Wolverines’ 2-Strike Approach During CWS Run Helps Key Loudoun South's Success


August 10 - In late June, during the College World Series, Loudoun South American assistant coach Keith Yates read an article that he thought manager Alan Bowden might enjoy sharing with the team.

The article, written by Aaron Fitt of D1Baseball.com, highlighted the two-strike approach that had helped Michigan push Vanderbilt to a decisive third game in their CWS championship series. The Wolverines led the eight teams in Omaha in batting average, walks and on-base percentage behind coach Erik Bakich’s philosophy that his players take a selfless approach once a count reached two strikes.

“We shrink the zone with less than two strikes. We look for pitches to smash,” Bakich told D1Baseball.com. “And understanding that having the discipline to try to shrink the zone and just go after those pitches you can hit the hardest with less than two strikes is going to put you in good hitters’ counts. 

“And when you do have two strikes, we talk about it becoming a team at-bat. It’s no longer your at-bat, it’s a team at-bat, and your job is to get in there and be as gritty as you possibly can and fight to win the next pitch and see another pitch.”

Bowden loved it, and he asked his parents to print the story for the players and to have them review for the next practice. 

“We asked them to have the kids circle and highlight things that they felt were important and told them we were going to focus on this at our next practice,” Bowden said. “We asked them what their favorite thing was about the article.”

His players, many with a baseball acumen well-beyond their age, quickly bought in. 

“What we really took away from it was that we’re an aggressive-hitting team, but once you get two strikes, it is no longer your at-bat, it’s a team at-bat,” Bowden said. “Put pressure on the defense, put the ball in play and let’s move kids over and do something to help the team.

“We have stuck to that mantra since the District 16 Tournament. As coaches, we continue to learn and I studied and learned that from the Michigan coach. It’s continued to help our team.”

Loudoun South American has fielded an offensive monster this summer, featuring a deep lineup that has keyed its 16-game winning streak. Earlier this week, they won the Southeast Region championship to become Virginia’s first team to advance to the Little League World Series since Central Springfield in 1994.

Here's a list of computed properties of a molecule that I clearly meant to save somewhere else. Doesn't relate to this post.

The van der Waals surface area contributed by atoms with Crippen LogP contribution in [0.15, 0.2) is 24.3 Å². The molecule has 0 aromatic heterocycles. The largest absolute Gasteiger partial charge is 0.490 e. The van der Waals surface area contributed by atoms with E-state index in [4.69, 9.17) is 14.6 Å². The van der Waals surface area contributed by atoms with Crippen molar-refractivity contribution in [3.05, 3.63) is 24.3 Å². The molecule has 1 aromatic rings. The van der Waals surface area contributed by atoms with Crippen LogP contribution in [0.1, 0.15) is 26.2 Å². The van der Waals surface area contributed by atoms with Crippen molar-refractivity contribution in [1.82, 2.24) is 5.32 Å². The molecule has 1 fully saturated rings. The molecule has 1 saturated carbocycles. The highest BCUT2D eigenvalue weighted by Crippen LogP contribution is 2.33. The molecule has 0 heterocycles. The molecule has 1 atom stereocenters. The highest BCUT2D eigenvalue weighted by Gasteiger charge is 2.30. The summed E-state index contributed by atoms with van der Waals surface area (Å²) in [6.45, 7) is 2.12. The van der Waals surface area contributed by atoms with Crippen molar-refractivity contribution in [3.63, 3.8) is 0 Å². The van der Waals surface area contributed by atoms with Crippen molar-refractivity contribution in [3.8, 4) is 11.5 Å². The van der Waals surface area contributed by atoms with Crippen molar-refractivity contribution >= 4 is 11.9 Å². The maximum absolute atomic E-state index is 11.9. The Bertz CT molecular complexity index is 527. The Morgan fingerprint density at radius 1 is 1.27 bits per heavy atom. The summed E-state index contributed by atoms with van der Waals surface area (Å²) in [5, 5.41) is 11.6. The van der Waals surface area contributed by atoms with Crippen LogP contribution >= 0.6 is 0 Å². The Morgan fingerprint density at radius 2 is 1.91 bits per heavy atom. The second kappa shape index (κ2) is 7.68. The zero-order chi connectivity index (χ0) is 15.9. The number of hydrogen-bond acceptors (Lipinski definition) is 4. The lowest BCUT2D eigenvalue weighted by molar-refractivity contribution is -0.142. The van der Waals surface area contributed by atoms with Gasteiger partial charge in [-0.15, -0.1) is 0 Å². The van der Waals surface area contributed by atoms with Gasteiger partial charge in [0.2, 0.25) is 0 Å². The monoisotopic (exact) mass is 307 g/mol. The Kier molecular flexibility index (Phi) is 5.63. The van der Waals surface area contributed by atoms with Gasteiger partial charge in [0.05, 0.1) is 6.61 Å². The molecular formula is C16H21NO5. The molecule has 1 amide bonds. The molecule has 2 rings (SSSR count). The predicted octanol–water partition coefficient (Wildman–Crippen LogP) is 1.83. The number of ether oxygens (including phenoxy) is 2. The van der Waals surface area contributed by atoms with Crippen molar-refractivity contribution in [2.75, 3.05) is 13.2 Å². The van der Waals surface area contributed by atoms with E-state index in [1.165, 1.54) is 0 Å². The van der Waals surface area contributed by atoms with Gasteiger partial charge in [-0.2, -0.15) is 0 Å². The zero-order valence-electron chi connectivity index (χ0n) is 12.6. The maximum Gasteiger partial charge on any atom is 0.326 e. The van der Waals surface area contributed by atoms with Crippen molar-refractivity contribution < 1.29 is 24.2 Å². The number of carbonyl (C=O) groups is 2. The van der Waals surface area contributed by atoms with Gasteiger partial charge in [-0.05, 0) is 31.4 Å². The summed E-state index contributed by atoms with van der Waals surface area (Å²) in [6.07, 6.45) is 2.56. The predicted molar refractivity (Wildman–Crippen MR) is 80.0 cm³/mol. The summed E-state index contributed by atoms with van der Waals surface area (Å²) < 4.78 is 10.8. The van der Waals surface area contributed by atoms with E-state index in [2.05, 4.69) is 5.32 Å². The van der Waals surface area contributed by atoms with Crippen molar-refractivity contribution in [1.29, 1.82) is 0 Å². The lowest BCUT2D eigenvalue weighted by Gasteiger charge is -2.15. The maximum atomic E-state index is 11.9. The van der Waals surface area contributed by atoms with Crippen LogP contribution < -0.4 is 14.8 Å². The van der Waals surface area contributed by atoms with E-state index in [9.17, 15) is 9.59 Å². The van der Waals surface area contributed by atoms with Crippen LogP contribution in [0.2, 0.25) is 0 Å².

Much like during Michigan’s postseason run, the South Riding team has flourished at extending at-bats, getting runners on base and moving them over. The last five batters in the order have drawn 56 of the team’s 86 walks, helping flip the lineup over to Loudoun South American’s fearsome foursome of Chase Obstgarten, Brady Yates, Justin Lee and Colton Hicks. Those four have combined to drive in 105 runs, including 32 by leadoff man Obstgarten. 

“It’s been fun to watch the way they approach their at-bats, and we have all the way through the regional tournament,” said Bowden, whose club is hitting .419 with a .520 on-base percentage in its 18 games. “If they get to two strikes, you’ll hear [first base coach Brian Triplett] or myself holler at the kids, ‘It’s a team at-bat now’.”

That message mirrors the one Bakich delivered to his team while the Wolverines made their third NCAA Tournament since he came over from Maryland in 2013. It was the Big Ten Conference program’s first CWS appearance since 1984.

“Coach [Bakich] said there’s only two counts: there’s non-two-strike counts and then there’s two-strike counts,” Michigan’s Joe Donovan told D1Baseball.com. “If you’re in a non-two-strike count then you just look for a pitch that you can smash And if you are [in a two-strike count], you just try to fight off as many as possible.”

‘Smash’ is how one might describe the top of Loudoun South American’s lineup: Obstgarten (.508, 10 HR, 32 RBI), Yates (.515, 7 HR, 25 RBI), Lee (.607, 15 HR, 36 RBI) and Hicks (.450, 5 HR, 22 RBI) have piled up gaudy numbers. But Bowden has given as much credit to his team’s other hitters, who have constantly set the table and come up with several big hits of their own. 

And he maintains his team’s success has come at least in part from adopting Bakich’s message.

“Our team has been totally focused on what he said and my kids picked up on that and ran with that,” Bowden said. “It’s crazy where you find different things to talk about and different things you can use to motivate.”

Photo of Michigan players, at left, via Associated Press and of Loudoun South American players, right, by Krystal Culpepper